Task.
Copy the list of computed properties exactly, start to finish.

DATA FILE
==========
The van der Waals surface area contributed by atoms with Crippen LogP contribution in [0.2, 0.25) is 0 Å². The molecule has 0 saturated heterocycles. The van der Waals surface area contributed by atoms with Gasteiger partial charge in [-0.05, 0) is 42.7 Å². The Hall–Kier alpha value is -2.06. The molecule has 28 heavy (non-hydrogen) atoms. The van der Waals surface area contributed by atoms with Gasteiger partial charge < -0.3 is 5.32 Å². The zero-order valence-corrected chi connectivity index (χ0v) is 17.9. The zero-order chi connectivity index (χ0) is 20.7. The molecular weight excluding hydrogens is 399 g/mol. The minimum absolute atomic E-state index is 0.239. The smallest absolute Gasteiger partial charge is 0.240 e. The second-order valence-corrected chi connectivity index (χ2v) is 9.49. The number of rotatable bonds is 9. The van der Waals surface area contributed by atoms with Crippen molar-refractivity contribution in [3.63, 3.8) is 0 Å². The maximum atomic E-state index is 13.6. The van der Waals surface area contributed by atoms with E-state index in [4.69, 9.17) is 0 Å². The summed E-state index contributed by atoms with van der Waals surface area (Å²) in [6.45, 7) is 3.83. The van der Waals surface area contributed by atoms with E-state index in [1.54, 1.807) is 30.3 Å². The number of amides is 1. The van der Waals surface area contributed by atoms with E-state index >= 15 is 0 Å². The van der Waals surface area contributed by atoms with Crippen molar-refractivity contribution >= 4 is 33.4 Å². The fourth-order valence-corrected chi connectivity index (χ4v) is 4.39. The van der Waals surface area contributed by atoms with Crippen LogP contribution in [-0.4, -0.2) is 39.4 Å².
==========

The van der Waals surface area contributed by atoms with Crippen LogP contribution in [0.2, 0.25) is 0 Å². The molecule has 0 saturated heterocycles. The van der Waals surface area contributed by atoms with Gasteiger partial charge in [-0.05, 0) is 42.7 Å². The Hall–Kier alpha value is -2.06. The molecule has 28 heavy (non-hydrogen) atoms. The van der Waals surface area contributed by atoms with Gasteiger partial charge < -0.3 is 5.32 Å². The zero-order valence-corrected chi connectivity index (χ0v) is 17.9. The zero-order chi connectivity index (χ0) is 20.7. The molecular weight excluding hydrogens is 399 g/mol. The minimum absolute atomic E-state index is 0.239. The smallest absolute Gasteiger partial charge is 0.240 e. The second-order valence-corrected chi connectivity index (χ2v) is 9.49. The number of rotatable bonds is 9. The van der Waals surface area contributed by atoms with Crippen molar-refractivity contribution in [3.63, 3.8) is 0 Å². The maximum atomic E-state index is 13.6. The van der Waals surface area contributed by atoms with E-state index in [4.69, 9.17) is 0 Å². The summed E-state index contributed by atoms with van der Waals surface area (Å²) in [6.45, 7) is 3.83. The van der Waals surface area contributed by atoms with E-state index in [1.54, 1.807) is 30.3 Å². The number of amides is 1. The van der Waals surface area contributed by atoms with E-state index >= 15 is 0 Å². The van der Waals surface area contributed by atoms with Crippen molar-refractivity contribution >= 4 is 33.4 Å². The fourth-order valence-corrected chi connectivity index (χ4v) is 4.39. The van der Waals surface area contributed by atoms with Crippen LogP contribution in [-0.4, -0.2) is 39.4 Å².